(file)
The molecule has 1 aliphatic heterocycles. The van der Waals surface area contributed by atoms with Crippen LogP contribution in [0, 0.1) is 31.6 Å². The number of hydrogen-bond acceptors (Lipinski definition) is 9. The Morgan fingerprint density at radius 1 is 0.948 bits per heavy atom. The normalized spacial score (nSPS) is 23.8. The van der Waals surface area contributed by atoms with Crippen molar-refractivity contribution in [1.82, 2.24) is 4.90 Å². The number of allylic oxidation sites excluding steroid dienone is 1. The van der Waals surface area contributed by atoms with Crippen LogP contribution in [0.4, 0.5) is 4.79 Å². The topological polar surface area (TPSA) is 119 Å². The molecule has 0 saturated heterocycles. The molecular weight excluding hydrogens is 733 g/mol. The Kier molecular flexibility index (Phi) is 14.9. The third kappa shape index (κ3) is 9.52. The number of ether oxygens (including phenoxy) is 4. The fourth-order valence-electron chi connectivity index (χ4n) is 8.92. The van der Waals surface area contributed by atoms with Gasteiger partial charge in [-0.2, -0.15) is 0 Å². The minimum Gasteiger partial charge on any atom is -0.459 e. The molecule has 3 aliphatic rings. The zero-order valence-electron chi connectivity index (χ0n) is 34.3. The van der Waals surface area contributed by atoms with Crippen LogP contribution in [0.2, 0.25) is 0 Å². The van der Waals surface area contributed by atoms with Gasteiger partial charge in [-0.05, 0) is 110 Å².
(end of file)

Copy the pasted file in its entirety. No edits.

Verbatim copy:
The molecule has 1 aliphatic heterocycles. The van der Waals surface area contributed by atoms with Crippen LogP contribution in [0, 0.1) is 31.6 Å². The number of hydrogen-bond acceptors (Lipinski definition) is 9. The Morgan fingerprint density at radius 1 is 0.948 bits per heavy atom. The normalized spacial score (nSPS) is 23.8. The van der Waals surface area contributed by atoms with Crippen molar-refractivity contribution in [1.82, 2.24) is 4.90 Å². The number of allylic oxidation sites excluding steroid dienone is 1. The van der Waals surface area contributed by atoms with Crippen LogP contribution in [0.4, 0.5) is 4.79 Å². The topological polar surface area (TPSA) is 119 Å². The molecule has 0 saturated heterocycles. The molecular weight excluding hydrogens is 733 g/mol. The Kier molecular flexibility index (Phi) is 14.9. The third kappa shape index (κ3) is 9.52. The number of ether oxygens (including phenoxy) is 4. The fourth-order valence-electron chi connectivity index (χ4n) is 8.92. The van der Waals surface area contributed by atoms with Gasteiger partial charge in [-0.2, -0.15) is 0 Å². The minimum Gasteiger partial charge on any atom is -0.459 e. The molecule has 3 aliphatic rings. The zero-order valence-electron chi connectivity index (χ0n) is 34.3. The van der Waals surface area contributed by atoms with Crippen LogP contribution in [0.2, 0.25) is 0 Å². The van der Waals surface area contributed by atoms with Gasteiger partial charge in [-0.05, 0) is 110 Å².